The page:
Literary Precedents

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Last Updated on May 7, 2015, by eNotes Editorial. Word Count: 70

The most obvious have already been suggested — fairy tales, folk tales, legends, frontier humor and tall tales, classical mythology, and regional history. The Robber Bridegroom is fantasy, but not in the manner of J. R. R. Tolkien's work or C. S. Lewis's. Welty uses the real world — she does not create a never-never land — and she populates it with earthy people who sometimes behave like characters in a fairy tale.

Adaptations

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The Robber Bridegroom was adapted as a Broadway musical in 1974. Although the characters essentially retained their identifying traits, the musical was a rowdy, heehawing, hillbilly affair. The production's regional flavor overwhelmed the novel's sometimes delicate humor and its fairy tale atmosphere.

Bibliography

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Last Updated on May 7, 2015, by eNotes Editorial. Word Count: 251

Champion, Laurie, ed. The Critical Response to Eudora Welty’s Fiction. Westport, Conn.: Greenwood Press, 1994. In her introduction, Champion presents an overview of the criticism on Welty’s fiction. Four separate essays by different scholars are devoted to various aspects of The Robber Bridegroom. Includes a helpful bibliography of works for further reading.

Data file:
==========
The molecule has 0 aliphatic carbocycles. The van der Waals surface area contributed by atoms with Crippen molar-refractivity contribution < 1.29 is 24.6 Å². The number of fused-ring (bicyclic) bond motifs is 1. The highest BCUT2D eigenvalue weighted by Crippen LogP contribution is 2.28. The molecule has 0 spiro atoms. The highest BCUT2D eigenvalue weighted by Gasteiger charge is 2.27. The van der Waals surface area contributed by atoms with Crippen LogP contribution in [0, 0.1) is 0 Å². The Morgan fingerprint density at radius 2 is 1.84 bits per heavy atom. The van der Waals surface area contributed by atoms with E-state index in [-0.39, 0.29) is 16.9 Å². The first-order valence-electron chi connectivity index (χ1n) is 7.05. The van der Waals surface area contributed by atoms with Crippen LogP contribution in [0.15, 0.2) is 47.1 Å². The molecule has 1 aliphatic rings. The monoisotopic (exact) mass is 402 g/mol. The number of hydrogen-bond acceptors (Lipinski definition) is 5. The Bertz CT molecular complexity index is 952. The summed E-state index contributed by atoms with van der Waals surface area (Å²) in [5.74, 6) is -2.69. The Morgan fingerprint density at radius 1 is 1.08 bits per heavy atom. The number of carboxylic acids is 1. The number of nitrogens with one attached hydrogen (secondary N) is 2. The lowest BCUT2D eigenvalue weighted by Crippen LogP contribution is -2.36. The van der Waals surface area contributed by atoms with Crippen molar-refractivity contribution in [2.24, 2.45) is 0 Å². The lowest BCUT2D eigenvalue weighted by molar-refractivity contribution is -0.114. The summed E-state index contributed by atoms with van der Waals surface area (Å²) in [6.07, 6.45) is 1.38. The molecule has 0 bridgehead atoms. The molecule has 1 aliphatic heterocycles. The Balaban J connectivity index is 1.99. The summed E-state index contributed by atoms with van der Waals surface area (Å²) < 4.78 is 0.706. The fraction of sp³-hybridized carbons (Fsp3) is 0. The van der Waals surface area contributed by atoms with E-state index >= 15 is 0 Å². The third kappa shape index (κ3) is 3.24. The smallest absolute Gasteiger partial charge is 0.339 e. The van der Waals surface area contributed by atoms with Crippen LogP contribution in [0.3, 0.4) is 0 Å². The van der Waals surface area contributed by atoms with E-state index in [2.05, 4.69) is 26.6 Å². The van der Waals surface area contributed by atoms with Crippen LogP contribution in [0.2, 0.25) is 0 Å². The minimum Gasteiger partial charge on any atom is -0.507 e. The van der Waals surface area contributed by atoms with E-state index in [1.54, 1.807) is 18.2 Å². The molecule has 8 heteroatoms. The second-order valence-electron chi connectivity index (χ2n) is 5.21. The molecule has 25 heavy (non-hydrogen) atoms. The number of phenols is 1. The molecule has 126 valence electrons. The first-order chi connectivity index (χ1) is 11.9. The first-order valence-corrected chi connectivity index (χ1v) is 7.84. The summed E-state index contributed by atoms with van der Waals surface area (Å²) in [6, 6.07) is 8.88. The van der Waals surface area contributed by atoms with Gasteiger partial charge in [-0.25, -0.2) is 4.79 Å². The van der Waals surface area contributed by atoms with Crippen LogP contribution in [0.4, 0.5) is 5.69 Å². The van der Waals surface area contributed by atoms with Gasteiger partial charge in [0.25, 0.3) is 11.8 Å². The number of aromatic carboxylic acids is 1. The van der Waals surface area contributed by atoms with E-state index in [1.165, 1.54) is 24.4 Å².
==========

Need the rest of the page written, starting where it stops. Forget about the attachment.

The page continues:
Gretlund, Jan N. Eudora Welty’s Aesthetics of Place. Newark: University of Delaware Press, 1994. A comprehensive overview of Welty’s work focusing on the vivid sense of setting and place that Welty brings to her novels. Includes two interviews with Welty.

Horn, Miriam. “Imagining Others’ Lives.” US News and World Report 114 (February 15, 1993): 78-79. Profiles Welty, who has spent most of her literary career revealing mythic dimensions in the most ordinary of lives. Explores Welty’s genteel southern background and briefly examines some of her works, including The Robber Bridegroom.

Kreyling, Michael. Author and Agent: Eudora Welty and Diarmuid Russell. New York: Farrar, Straus, and Giroux, 1991. Emphasizing their correspondence, this book explores the relationship between Welty and her agent Russell. Kreyling examines Welty’s development as a writer, as well as the encouragement and devotion of Russell to her work. Many of her novels are discussed.

Waldron, Ann. Eudora: A Writer’s Life. New York: Doubleday, 1998. An unauthorized biography, as well as the first to be written, about Welty that presents new material about her personal life and career. Although Waldron does not present in-depth analysis of Welty’s works, this book sheds light on her background and writings.

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Critical Essays